Smells That Dogs Don’t Like

What smell do dogs hate and what do they dislike? With the right background knowledge, the four-legged friend is spared bad smells and irritation of the mucous membranes. This article lists everyday fragrances that a dog’s nose shouldn’t be sniffing at.

Smells That Dogs Don’t Like in Brief

  • ammonia;
  • essential oils;
  • chili;
  • vinegar;
  • Mothballs;
  • cinnamon;
  • citrus fruits.

What Smell Do Dogs Hate?

Sniff, sniff: From a human point of view, it is irritating when two dogs sniff each other’s backside. But even some smells that people perceive as pleasant are met with deep aversion in four-legged friends. In some cases, it’s just a dislike and the smell is harmless.

However, there are also pungent smells that irritate the dog’s mucous membranes and, in the worst case, cause inflammation. In this case, a visit to the vet is essential.


  • Smells can trigger different reactions in dogs. Not every fur nose has the same dislikes for some flavors.
  • Usually, your four-legged friend will avoid certain smells on their own and keep their distance. If not, it is important to keep the dog away from intensely-smelling substances.
  • One possible sign that a dog doesn’t like a smell is sneezing. Depending on the intensity, the snorting can turn into a real sneezing fit.


The strong-smelling and poisonous gas are extremely unpleasant even for humans. So it is not surprising that the highly sensitive dog’s nose finds the smell of ammonia repulsive. For example, ammonia is found in fertilizers and in some cosmetic products such as hair dyes.

Essential oils

No boon: What smells good for two-legged friends means a huge odor explosion for four-legged friends – in a negative sense. After all, the dog as a macro smart perceives the concentrates much more intensely. Most dogs will find the strong odor of essential oils unpleasant. In addition, tea tree oil, lavender and the like can, in the worst case, be toxic to dogs.


Would you like a smell test? It is not advisable to do this, because dogs have an aversion to hot spices chili, or cayenne pepper. Direct contact with the olfactory organ should be avoided for health reasons: If the dog touches the spices with his nose, the mucous membrane can be irritated.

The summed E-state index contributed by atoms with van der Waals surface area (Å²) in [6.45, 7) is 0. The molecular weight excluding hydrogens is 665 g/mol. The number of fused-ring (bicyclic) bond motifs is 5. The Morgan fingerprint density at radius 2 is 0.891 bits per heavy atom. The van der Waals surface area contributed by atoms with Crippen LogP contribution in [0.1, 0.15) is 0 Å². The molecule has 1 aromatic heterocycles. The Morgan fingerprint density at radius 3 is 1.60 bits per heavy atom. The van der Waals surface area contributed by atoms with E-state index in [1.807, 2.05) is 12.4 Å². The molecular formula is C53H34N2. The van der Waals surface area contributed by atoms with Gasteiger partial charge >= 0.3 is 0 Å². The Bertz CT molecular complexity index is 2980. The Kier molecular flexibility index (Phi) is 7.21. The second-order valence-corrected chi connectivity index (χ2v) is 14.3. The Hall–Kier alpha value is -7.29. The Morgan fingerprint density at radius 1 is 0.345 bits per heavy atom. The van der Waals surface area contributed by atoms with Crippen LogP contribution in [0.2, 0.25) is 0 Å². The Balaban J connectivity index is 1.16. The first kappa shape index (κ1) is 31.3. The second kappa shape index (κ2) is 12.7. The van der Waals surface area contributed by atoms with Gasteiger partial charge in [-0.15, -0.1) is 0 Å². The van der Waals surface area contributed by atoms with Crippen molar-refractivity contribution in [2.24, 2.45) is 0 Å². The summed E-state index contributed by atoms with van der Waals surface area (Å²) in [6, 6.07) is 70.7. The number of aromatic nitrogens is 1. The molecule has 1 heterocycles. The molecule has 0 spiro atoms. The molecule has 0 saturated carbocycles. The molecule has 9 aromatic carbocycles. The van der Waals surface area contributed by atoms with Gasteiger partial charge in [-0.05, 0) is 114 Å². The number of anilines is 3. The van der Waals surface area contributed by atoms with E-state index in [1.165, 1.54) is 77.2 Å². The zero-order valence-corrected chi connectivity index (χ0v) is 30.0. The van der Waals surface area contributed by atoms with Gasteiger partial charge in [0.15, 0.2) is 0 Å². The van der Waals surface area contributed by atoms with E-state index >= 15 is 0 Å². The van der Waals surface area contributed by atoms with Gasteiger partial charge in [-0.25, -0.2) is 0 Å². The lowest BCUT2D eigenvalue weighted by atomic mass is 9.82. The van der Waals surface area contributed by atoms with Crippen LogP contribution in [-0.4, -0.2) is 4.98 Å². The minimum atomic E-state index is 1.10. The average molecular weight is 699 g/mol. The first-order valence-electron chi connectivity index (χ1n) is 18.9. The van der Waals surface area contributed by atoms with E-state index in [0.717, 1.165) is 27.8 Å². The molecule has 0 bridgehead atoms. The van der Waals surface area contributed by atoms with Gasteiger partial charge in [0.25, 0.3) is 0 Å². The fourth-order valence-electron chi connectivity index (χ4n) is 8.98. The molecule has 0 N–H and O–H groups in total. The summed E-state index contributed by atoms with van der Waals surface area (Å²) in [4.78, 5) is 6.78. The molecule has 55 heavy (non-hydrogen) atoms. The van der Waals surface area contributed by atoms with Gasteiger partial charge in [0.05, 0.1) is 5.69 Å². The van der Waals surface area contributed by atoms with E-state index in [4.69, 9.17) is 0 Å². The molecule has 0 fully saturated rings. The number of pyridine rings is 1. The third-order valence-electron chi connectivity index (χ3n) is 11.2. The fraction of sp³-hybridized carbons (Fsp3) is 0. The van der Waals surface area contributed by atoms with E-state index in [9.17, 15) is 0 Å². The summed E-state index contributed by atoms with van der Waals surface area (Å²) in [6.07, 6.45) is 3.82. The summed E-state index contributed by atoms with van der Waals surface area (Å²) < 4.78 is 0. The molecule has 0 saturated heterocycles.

Absolutely understandable: people don’t like the pungent smell of vinegar either. It’s the same with the fur nose. If the apartment is cleaned with a natural cleaning agent, the four-legged friend would prefer to run away.


Many mothballs contain naphthalene. It is a substance that is highly toxic and has an intense smell for dogs. Since the repellents are uncomfortable and even life-threatening for dogs, it is best to avoid mothballs entirely.


The Christmas seasoning will not create a cozy atmosphere for dogs. On the contrary: the smell of cinnamon is perceived as unpleasant by the four-legged friends. In addition, cassia cinnamon should be out of the reach of dogs, as it is cancerous for the beloved four-legged friends.

Citrus fruits

Whether in the form of detergents, as an essential oil, or bare fruit: Dogs don’t like the smell of citrus fruits such as oranges, grapefruits, and lemons. The intense odorous substances can also irritate the olfactory organ and the respiratory tract.

Alice White

Written by Alice White

Alice White, a devoted pet lover and writer, has turned her boundless affection for animals into a fulfilling career. Originally dreaming of wildlife, her limited scientific background led her to specialize in animal literature. Now she happily spends her days researching and writing about various creatures, living her dream.

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